Thanks to the new BSI sensor, the Sony A7R II is capable to shoot continuously at 5 fps, and the camera buffer will hold 23 frames (RAW) or 9 frames (uncompressed RAW) before slow down.
The focus sensitivity range from -EV 2 to EV 20 at ISO 100 equivalent with F 2.0 lens attached. There will be an autofocus lock-on notification sound in AF-A and AF-S mode. The AF-A is a new focusing mode that will switch itself between AF-S and AF-C automatically according to the subject status (still/moving).
I included 2 sets of continuous shots at below with scaled original shots and follow by 100% cropped shots.
Test Set 1
Test Set 1 (100% Cropped at 1200px Long Edge)
Test set 1 focused on my friend’s face and the Sony A7R II did tracking the face accurately.
Test Set 2
Test Set 2 (100% Cropped at 1200px Long Edge)
Test set 2 focused on the bowling ball, again the tracking the bowling ball accurately.
Throughout the review period, the initial lock-on on Sony A7R II is not always accurate (it might lock-on to other subject but it will be tracking the wrong subject accurately). The initial AF accuracy dropped and even hunting when the light condition becomes dimmer (like indoor Karaoke room). However, the lock-on speed is pretty fast and the tracking accuracy (in AF-C) is very high once it locked-on the subject.
The Sony A7R II’s focus-peaking function does some pretty job to assist the manual focusing. You may set the focus-peaking color into red, white, or yellow, and the area that is being focused will be surrounded by the color dots.
Sony A7R II allows you to shoot completely silent as the A7S does. The continuous shooting mode will be disabled when the silent shooting mode is turned on, you can only activate the silent mode in single shooting and other bracketing mode.
You can turn on the silent shooting from the menu second tab at page 5 -> Silent Shooting. You can also assign this function to one of the custom button so that you can switch between silent shooting and continuous shooting (you have to turn the silent shooting mode off) easier.
The shutter on the original A7 series is loud and even “shake” your hand. The old shutter always caused the blurriness in the image especially when the camera is being used on a tripod for long exposure. The Sony A7R II features a newly-design shutter which greatly reduced the “shaking” feel and noise. The shutter vibration and noise can be further reduced if the e-front-shutter is turned on.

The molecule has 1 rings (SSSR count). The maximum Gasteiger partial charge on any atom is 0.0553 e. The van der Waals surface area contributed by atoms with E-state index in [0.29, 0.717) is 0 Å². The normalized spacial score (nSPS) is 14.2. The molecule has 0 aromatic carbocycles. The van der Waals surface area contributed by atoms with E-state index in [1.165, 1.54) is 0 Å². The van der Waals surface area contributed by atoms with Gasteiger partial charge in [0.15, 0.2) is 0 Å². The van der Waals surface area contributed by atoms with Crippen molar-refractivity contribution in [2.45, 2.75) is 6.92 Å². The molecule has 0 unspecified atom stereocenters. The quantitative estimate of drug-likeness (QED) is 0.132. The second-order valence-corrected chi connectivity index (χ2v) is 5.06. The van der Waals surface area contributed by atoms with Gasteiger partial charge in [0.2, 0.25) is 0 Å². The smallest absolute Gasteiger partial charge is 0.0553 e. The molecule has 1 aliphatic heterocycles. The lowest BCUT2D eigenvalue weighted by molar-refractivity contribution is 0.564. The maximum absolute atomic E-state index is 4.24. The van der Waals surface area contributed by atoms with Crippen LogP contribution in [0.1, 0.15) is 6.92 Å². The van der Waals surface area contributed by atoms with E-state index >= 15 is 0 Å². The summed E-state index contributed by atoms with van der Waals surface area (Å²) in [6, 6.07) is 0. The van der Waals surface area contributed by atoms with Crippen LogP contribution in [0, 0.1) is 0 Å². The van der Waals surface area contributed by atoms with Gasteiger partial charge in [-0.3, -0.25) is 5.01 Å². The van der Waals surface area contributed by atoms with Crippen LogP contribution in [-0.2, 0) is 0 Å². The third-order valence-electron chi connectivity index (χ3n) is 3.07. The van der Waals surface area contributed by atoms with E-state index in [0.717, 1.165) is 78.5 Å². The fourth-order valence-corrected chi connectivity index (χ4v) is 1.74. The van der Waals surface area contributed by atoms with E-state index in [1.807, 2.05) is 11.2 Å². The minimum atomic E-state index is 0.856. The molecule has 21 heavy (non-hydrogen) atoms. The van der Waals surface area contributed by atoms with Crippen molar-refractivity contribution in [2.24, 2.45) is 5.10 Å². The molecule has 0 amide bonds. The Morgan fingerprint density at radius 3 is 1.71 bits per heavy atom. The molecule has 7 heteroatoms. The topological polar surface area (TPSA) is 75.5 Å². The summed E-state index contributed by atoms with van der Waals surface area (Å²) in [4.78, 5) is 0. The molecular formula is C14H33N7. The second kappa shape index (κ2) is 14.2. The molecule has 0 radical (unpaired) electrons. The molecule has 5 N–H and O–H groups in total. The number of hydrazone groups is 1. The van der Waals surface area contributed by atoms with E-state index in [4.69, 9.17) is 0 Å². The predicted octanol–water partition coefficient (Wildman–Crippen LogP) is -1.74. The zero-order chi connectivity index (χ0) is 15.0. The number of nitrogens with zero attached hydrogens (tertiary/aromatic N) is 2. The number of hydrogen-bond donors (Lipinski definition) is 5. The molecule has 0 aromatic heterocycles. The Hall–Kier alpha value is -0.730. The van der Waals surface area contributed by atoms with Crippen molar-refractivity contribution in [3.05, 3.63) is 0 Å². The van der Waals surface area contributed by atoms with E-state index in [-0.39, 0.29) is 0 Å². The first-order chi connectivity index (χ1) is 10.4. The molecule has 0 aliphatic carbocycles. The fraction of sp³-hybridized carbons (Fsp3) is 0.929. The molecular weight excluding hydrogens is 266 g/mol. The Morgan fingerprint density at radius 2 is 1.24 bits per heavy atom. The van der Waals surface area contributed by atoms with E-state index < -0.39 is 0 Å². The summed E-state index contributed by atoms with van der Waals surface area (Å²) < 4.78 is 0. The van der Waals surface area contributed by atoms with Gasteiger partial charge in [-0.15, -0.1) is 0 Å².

The electronic viewfinder (EVF) on the Sony A7R II has the world’s highest magnification at 0.78x. It is coated with Zeiss T* Coating to minimize the surface reflection, and it is joy to use the EVF on the A7R II.
5-Axis In Camera Image Stabilizer
As expected, the A7R II also features the 5-axis in camera image stabilizer as we had seen on the A7 II. The 5-axis image stabilizer provides up to 4.5 stops efficiency, and it is compatible with all the native E-mount lenses (without adapter) and other lenses (with appropriate adapter, and you will need to set the lens’ focal length in the A7R II manually in order to enjoy the 5-axis image stabilization).
As what we have seen in Sony A7II, you do not have to turn off the 5 axis image stabilzer when using the Sony A7R II on a tripod. Yes, the Sony A7R II’s 5 axis image stabilizer will not cause any blurriness when it is being used on a tripod.
The 5 axis image stabilizer did excellent job, the shot below was shot at 35 mm at 1 second handheld (It is almost 5 stops slower than the 1/40 s safe minimum shutter speed).
You can customize almost every buttons on the Sony A7RII, but some specific functions can be only assigned to specific buttons.
You may control your Sony A7R II either by USB wired remote control or by a wireless remote control.
Uncompressed 14 bit RAW
Sony had finally supported uncompressed 14 bit RAW capture to ensure finest and greatest dynamic range. Unfortunately, it hadn’t supported the uncompressed format at the time I reviewed the unit so I can’t compare the difference between the new uncompressed format and the original compressed 14 bit format.